Intriguing study findings begin to explain how and why it’s so hard to be good.
By Jack Challem
There’s nothing quite like the satisfaction of biting into a freshly-baked cookie, a chocolate truffle, your favorite kind of ice cream — whatever confection you find most heavenly. Perhaps you get the same kind of “high” from a slice of cheesy pizza with a perfect, chewy crust. Unfortunately, cravings for these foods, and our inability to have just a bite and then stop, can sabotage the best efforts to lose weight and control blood sugar. You may hear someone jokingly say, “I can’t help it. I am totally addicted to Reese’s® Peanut Butter Cups.” What if it’s not a joke? Could food addiction be real?
“Hi, my name is Susie and I’m a sugar-holic.”
The “high” from eating certain foods can lead to compulsive overeating comparable to alcohol binges. When does a strong desire to eat something cross the line from a simple craving to a food addiction? It could be when that desire is so overwhelming there no longer seems to be a choice (i.e., to eat or not eat). Other signs: using food to “feel better" and regularly eating when you’re not hungry.
Simon Thornley, Ph.D., a researcher at the Auckland Regional Public Health Service in New Zealand, recently made the argument that high-glycemic foods (sugary treats, white bread, potatoes) tend to be more addictive than low-glycemic foods (protein foods, legumes, some whole grains, green vegetables). On the other hand, you don’t often hear people having overpowering cravings for salmon or Cobb salads.
Writing in the November 2008 issue of Medical Hypotheses, Thornley made striking comparisons between food addiction and tobacco addiction. Both are often characterized by the following:
1. consuming increasing amounts over time,
2. difficulty cutting back,
3. loss of control, and
4. withdrawal symptoms.
Thornley cites research showing that both addictive drugs and foods can affect neurotransmitters, the brain chemicals that regulate mood. Chief among these neurotransmitters is dopamine, which can create the “high” feeling associated with drug use, sex, and even shopping.
Doped Up with Dopamine
As reported in a 2008 issue of the journal Obesity, researchers have found that when rats binge on sugar, it triggers the release of dopamine in the brain in just the same way that cocaine does.
This research also showed that rats are more likely to gain weight eating a diet heavy in sweets and fats, compared with the same amounts of whole foods. Furthermore, binging on sugar and then fasting afterward leads to neurotransmitter changes that result in increased anxiety. When more sugar is given, it reduces that anxiety and, not surprisingly, the animals turn into “sugar-holics.”
You may be one of those people who can do without cakes and candy but daydream about being able to eat all you want of things like bread or ice cream. Interestingly, other research shows that proteins in both wheat and dairy contain trace amounts of opioids, which are chemically related to narcotics (think heroin, morphine, Vicodin). Although the amounts of these addictive substances are minute, they could conceivably explain part of the power of food addiction.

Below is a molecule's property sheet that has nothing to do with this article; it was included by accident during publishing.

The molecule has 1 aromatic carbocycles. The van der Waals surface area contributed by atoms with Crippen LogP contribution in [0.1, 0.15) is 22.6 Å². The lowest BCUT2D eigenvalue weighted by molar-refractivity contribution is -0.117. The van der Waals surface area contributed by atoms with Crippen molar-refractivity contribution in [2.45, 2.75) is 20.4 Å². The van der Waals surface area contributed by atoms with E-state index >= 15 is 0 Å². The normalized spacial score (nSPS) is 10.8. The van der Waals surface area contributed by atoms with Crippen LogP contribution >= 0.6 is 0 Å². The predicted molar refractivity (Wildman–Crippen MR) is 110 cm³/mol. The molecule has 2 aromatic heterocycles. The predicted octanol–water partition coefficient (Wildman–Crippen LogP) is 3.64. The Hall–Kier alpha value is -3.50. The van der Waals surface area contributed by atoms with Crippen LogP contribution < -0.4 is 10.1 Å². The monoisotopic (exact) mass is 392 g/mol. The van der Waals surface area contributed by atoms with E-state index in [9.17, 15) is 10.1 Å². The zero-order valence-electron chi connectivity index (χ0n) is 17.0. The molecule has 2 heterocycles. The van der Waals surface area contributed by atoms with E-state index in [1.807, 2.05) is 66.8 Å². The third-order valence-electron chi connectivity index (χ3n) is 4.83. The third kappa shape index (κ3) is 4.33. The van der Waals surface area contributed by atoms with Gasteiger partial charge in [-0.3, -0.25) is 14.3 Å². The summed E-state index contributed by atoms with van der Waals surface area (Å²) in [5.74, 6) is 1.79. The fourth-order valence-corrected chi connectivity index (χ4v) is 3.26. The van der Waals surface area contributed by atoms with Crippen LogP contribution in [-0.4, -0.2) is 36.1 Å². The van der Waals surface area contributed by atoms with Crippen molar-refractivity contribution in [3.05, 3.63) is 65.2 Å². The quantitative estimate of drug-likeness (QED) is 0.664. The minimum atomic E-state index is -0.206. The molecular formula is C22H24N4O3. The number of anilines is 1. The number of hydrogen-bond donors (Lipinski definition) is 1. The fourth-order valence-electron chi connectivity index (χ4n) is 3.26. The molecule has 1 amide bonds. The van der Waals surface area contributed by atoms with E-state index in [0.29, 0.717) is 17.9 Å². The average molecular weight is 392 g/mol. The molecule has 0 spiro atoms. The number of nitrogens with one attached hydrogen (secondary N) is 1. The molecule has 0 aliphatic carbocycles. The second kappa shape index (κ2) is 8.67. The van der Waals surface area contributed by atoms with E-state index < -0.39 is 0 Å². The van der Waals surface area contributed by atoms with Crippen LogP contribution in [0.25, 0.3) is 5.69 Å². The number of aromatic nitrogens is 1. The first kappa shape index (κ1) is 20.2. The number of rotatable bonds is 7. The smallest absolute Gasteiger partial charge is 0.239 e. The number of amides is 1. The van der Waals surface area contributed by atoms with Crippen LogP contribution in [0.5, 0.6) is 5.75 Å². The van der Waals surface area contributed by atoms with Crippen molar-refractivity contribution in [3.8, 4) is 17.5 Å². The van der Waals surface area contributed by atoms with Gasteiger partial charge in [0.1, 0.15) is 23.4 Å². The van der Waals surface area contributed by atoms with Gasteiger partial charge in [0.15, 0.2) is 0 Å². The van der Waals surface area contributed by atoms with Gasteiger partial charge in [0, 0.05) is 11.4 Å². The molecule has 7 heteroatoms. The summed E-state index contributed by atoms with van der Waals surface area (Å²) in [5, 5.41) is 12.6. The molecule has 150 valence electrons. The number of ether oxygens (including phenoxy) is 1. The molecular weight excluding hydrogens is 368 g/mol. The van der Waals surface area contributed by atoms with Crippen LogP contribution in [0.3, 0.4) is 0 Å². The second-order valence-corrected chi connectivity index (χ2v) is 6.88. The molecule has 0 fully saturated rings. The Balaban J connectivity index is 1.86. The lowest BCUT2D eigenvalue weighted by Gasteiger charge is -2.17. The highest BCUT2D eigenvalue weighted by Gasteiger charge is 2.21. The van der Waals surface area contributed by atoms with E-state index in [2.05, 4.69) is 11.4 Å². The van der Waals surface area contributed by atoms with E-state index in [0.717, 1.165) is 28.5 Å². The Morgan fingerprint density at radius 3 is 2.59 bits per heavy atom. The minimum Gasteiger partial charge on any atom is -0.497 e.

So, how can you beat a food addiction?
If high-glycemic foods tend to be addictive, the antidote may be low-glycemic foods, which have a moderate effect on blood glucose. Thornley points out that low-glycemic foods may be to sugars and starches what a slow-release nicotine patch is for someone trying to stop smoking. In fact, eating more low-glycemic fare is good advice for anyone, food addicted or not.
1. - Thornley S, McRobbie H, Eyles H, et al. 2008. The obesity epidemic: is glycemic index the key to unlocking a hidden addiction? Med Hypotheses 71:709-714.
2. - Berner LA, Avena NM, Hoebel BG. 2008. Bingeing, self-restriction, and increased body weight in rats with limited access to a sweet-fat diet. Obesity (epub ahead of print) doi:10.1038/oby.2008.328.
3. - Avena NM, Bocarsly ME, Rada P, et al. 2008. After daily bingeing on a sucrose solution, food deprivation induces anxiety and accumbens dopamine/acetylcholine imbalance. Physiol Behav, 93:309-315.
4. - Avena NM, Rada P, Hoebel BG. 2008. Evidence for sugar addiction: behavioral and neurochemical effects of intermittent, excessive sugar intake. Neurosci Biobehav Rev 32:20-39.
5. - Yoshikawa M, Takahashi M, Yang S. 2003. Delta opioid peptides derived from plant proteins. Curr Pharm Des 9:1325-1330.
6. - Meisel H, FitzGerald RJ. 2000. Opioid peptides encrypted in intact milk protein sequences. Br J Nutr 84 Suppl 1:S27-31.
7. - Sakaguchi M, Koseki M, Wakamatsu M, et al. 2003. Effects of beta-casomorphin-5 on passive avoidance response in mice. Biosci Biotechnol Biochem 67:2501-2504.
Reviewed by Susan Weiner, RD, MS, CDE, CDN. 4/11
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I just came back from D-Blog Week. Had a great time. Weather was amazing. Discovered lots of new D-bloggers. When we last left our hero, he was celebrating a fantastic day at the Camden Aquarium. I love, love, loved the luxury of glancing at Dexcom throughout the day as we made our way through the shark tunnel, into the hippopotamus exhibit and when touching squishy sea creatures that looked like a human heart. Blood...